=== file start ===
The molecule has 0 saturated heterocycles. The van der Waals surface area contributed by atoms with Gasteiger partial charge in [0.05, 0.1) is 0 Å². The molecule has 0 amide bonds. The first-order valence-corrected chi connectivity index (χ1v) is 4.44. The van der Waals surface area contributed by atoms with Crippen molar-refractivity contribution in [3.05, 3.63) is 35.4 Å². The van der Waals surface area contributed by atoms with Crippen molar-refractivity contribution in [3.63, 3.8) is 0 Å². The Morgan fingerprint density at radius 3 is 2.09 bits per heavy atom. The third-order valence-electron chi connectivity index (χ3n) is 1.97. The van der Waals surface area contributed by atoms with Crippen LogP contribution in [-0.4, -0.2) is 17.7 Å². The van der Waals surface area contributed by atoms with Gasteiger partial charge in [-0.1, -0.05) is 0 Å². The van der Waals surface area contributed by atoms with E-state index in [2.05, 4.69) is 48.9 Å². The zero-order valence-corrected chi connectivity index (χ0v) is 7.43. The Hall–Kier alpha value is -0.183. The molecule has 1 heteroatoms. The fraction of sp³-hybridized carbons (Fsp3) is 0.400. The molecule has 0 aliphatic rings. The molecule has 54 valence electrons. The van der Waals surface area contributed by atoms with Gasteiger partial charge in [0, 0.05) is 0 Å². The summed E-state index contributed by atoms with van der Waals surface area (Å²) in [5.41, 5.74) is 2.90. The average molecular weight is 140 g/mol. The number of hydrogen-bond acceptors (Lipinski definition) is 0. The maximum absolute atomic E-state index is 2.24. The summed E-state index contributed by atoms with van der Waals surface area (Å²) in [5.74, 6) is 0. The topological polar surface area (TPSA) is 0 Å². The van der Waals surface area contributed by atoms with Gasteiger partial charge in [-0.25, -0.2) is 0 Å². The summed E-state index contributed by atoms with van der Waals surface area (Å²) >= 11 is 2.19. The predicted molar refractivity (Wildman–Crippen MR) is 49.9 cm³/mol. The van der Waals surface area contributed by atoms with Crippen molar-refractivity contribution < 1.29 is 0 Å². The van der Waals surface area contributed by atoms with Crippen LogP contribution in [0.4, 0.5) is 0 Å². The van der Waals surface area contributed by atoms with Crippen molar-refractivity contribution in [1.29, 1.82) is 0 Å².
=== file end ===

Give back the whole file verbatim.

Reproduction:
The molecule has 0 saturated heterocycles. The van der Waals surface area contributed by atoms with Gasteiger partial charge in [0.05, 0.1) is 0 Å². The molecule has 0 amide bonds. The first-order valence-corrected chi connectivity index (χ1v) is 4.44. The van der Waals surface area contributed by atoms with Crippen molar-refractivity contribution in [3.05, 3.63) is 35.4 Å². The van der Waals surface area contributed by atoms with Crippen molar-refractivity contribution in [3.63, 3.8) is 0 Å². The Morgan fingerprint density at radius 3 is 2.09 bits per heavy atom. The third-order valence-electron chi connectivity index (χ3n) is 1.97. The van der Waals surface area contributed by atoms with Crippen LogP contribution in [-0.4, -0.2) is 17.7 Å². The van der Waals surface area contributed by atoms with Gasteiger partial charge in [-0.1, -0.05) is 0 Å². The van der Waals surface area contributed by atoms with E-state index in [2.05, 4.69) is 48.9 Å². The zero-order valence-corrected chi connectivity index (χ0v) is 7.43. The Hall–Kier alpha value is -0.183. The molecule has 1 heteroatoms. The fraction of sp³-hybridized carbons (Fsp3) is 0.400. The molecule has 0 aliphatic rings. The molecule has 54 valence electrons. The van der Waals surface area contributed by atoms with Gasteiger partial charge in [0, 0.05) is 0 Å². The summed E-state index contributed by atoms with van der Waals surface area (Å²) in [5.41, 5.74) is 2.90. The average molecular weight is 140 g/mol. The number of hydrogen-bond acceptors (Lipinski definition) is 0. The maximum absolute atomic E-state index is 2.24. The summed E-state index contributed by atoms with van der Waals surface area (Å²) in [5.74, 6) is 0. The topological polar surface area (TPSA) is 0 Å². The van der Waals surface area contributed by atoms with Gasteiger partial charge in [-0.25, -0.2) is 0 Å². The summed E-state index contributed by atoms with van der Waals surface area (Å²) >= 11 is 2.19. The predicted molar refractivity (Wildman–Crippen MR) is 49.9 cm³/mol. The van der Waals surface area contributed by atoms with Crippen molar-refractivity contribution < 1.29 is 0 Å². The van der Waals surface area contributed by atoms with Crippen LogP contribution in [0.4, 0.5) is 0 Å². The van der Waals surface area contributed by atoms with Crippen molar-refractivity contribution in [1.29, 1.82) is 0 Å².